with Greg Condon at WeedSmart Week 2018, Narrabri
Having seen the ‘strip and disc’ system working well on South Australian farms several years ago, a number of growers in southern NSW adopted the concept and are constantly making modifications to suit their soils and rotations. The system has been successfully modified to suit their growing region and WeedSmart southern agronomists Greg and Kirrily Condon are convinced that it can be modified to suit other growing regions across Australia.
Step 1 – Disc seeding
Disc seeding helps retain soil moisture at sowing in a no-till farming system and does not generate hard-to-manage clods at the surface like tines often do. The extra moisture enables calendar sowing at the earliest planting date suited to the crop and region.
For best results with single disc seeding it is essential to exert sufficient downward force to achieve even soil penetration in a zero-till system. It is important to use sharp discs and seed firming wheels to help close the furrow.
Likely challenges are associated with potential hairpinning of stubble, inadequate seed-soil contact, and blockages if clumps of residue have been left after harvest. Diligent maintenance of the planter and discs is essential, insect pressure can be greater, especially in canola, and there are fewer pre-emergent herbicide options due to the higher stubble load.
Tines are often preferred for crop safety in low to moderate stubble situations, but are not well-suited to the narrow row spacing that is an integral component of this system for integrated weed management.
Step 2 – Narrow rows
Narrow row spacing increases cereal and canola yields by 1% for even inch reduction in row spacing. Using a 16.5–19 cm (6.5–7.5 inch) disc seeder, growers can achieve increased cereal yields, more even ground cover and any weeds that are present will produce less seed.
When crops are sown at narrow spacing and then harvested high, the standing stubble shades the soil surface; reducing evaporation and cooling the soil. Field measurements taken in February 2017 showed that when the air temperature was 42 degrees C, bare soil temperature was 52 degrees C and under the stripper straw the soil surface temperature was measured as 32 degrees C, a staggering 20 degrees cooler than bare soil in the same paddock.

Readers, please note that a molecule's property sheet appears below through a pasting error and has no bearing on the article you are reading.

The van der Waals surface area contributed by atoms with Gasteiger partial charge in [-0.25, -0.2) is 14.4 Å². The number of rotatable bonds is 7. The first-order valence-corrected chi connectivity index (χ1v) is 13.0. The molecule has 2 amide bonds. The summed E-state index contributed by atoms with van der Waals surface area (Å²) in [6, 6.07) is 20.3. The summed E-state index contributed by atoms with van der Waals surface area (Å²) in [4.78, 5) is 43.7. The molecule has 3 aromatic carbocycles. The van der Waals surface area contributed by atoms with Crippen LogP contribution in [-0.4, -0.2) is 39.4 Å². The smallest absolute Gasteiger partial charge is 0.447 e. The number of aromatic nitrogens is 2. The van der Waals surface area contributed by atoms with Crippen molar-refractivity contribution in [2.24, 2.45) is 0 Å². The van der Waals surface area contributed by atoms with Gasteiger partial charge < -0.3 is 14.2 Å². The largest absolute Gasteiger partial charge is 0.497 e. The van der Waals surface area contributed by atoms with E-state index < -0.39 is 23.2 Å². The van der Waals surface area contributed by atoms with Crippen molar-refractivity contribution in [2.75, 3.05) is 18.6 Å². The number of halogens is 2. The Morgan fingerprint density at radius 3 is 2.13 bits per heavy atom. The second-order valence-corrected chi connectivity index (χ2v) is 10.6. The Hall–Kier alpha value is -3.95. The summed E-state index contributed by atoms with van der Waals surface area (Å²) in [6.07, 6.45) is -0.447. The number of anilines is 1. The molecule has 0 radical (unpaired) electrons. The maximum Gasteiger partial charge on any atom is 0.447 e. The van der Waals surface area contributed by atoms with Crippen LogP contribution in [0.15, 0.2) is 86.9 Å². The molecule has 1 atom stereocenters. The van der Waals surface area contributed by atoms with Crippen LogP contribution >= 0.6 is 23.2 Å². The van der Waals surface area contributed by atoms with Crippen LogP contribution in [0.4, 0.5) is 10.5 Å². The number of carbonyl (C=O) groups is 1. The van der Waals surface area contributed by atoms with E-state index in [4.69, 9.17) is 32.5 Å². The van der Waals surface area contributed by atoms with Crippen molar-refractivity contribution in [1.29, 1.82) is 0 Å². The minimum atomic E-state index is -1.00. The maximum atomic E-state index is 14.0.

Using the same established plant number as a wider row configuration, narrow rows force weeds to grow taller and set their seed higher in the canopy, where they are more easily captured at harvest.
Step 3 – Shelbourne stripper front
A rearwards rotating rotor with stripping fingers strips grain from the grain heads. The stripper front threshes 85% of the grain, leaving only a limited amount of chaff (including weed seeds and small grain) to go through the header. The tall stubble provides shading of the soil surface, improving moisture conservation and fallow efficiency.
Stripper fronts only work well in high residue crops. They are best suited for use in cereal crops sown on narrow rows (less than 250 mm spacing), and generally don’t work well in canola or pulse crops.
A stripper front harvesting a cereal crop at a harvest height of 60 cm, uses 50 per cent less fuel than a draper front operating at the conventional height of 20–40 cm. The harvester can harvest 50–70 t/hr because there is far less material to be processed through the machine, which also means there is less wear and tear and lower maintenance costs.
A stripper front can be just as effective as a draper at collecting weed seeds retained at harvest. This means that harvest weed seed control tactics can be implemented, directing weed seed into the chaff stream to be deposited in a narrow band on the wheeltracks or behind the harvester, rather than spread across the paddock. The stripper front must be set up correctly to minimise grain (and weed seed) losses out the front.
Because so little crop residue goes into the harvester when a stripper front is used, there is no need for a MAV or Powercast stubble spreader attachment, saving on capital and running costs.
Related post – Stacking the Big 6 in a ‘strip and disc’ system